From a NYT weekly jobs column, we learn of one employment area experiencing high growth:

[D]emand for hydrologists has been predicted to grow 24 percent from 2006 to 2016, much faster than the average for all occupations, according to the Bureau of Labor Statistics.

Hydrologists study the distribution, circulation and physical properties of water, with hydrogeologists focusing specifically on groundwater.

After creation of the Environmental Protection Agency…, hydrologists’ work was largely focused on water quality. Today, however, “an increasing percentage of hydrologists are interested in water quantity and supply, which is an emerging issue and where global climate change plays a big role,” said Dork Sahagian, professor of earth and environmental science at Lehigh University and director of its Environmental Initiative in Bethlehem, Pa.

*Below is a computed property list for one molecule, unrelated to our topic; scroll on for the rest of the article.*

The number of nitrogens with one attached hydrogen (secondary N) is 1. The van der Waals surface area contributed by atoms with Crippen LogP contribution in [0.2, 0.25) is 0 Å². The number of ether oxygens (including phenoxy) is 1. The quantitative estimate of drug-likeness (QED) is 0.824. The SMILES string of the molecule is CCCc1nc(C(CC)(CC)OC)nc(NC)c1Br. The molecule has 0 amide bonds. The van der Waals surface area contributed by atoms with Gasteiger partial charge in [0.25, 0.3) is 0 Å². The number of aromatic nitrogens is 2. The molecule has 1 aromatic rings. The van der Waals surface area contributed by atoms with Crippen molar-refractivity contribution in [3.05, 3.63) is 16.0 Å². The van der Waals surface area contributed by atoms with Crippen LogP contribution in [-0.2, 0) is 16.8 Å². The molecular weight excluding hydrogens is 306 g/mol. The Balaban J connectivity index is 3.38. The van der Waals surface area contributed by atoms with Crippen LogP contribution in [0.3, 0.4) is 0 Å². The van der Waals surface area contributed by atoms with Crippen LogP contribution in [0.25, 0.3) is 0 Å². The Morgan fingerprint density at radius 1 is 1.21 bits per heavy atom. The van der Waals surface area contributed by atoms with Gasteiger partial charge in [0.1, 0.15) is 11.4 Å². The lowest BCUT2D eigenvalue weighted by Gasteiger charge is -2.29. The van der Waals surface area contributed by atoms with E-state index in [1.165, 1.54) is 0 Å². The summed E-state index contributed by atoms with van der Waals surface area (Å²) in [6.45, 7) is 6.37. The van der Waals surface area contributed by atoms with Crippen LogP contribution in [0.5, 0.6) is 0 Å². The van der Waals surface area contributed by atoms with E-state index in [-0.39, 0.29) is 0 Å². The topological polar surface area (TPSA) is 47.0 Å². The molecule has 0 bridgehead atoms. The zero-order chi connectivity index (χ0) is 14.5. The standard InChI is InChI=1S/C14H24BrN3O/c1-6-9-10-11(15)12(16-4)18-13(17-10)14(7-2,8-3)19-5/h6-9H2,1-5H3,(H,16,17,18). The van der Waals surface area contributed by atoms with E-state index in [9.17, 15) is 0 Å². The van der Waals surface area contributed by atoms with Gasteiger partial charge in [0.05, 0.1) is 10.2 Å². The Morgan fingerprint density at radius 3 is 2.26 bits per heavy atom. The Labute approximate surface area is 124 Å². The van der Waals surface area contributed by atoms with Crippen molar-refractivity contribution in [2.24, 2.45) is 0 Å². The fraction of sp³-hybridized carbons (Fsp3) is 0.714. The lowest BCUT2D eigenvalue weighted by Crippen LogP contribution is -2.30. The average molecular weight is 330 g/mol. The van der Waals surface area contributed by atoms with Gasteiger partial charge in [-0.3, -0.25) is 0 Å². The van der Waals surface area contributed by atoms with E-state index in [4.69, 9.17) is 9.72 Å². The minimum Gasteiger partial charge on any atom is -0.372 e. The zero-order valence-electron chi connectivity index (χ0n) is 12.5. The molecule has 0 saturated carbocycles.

“But concern with water quality — which involves local, site-based issues — still drives the job market,” he said. “Most hydrologists in this part of the world are still hired to cope with the availability of clean water for drinking and municipal supplies.”

With industrial chemicals like BPA contaminating our drinking water supplies which are then being squeezed both by agricultural needs and by climate change-induced droughts, the future hydrologists of the world will never lack for stuff to do.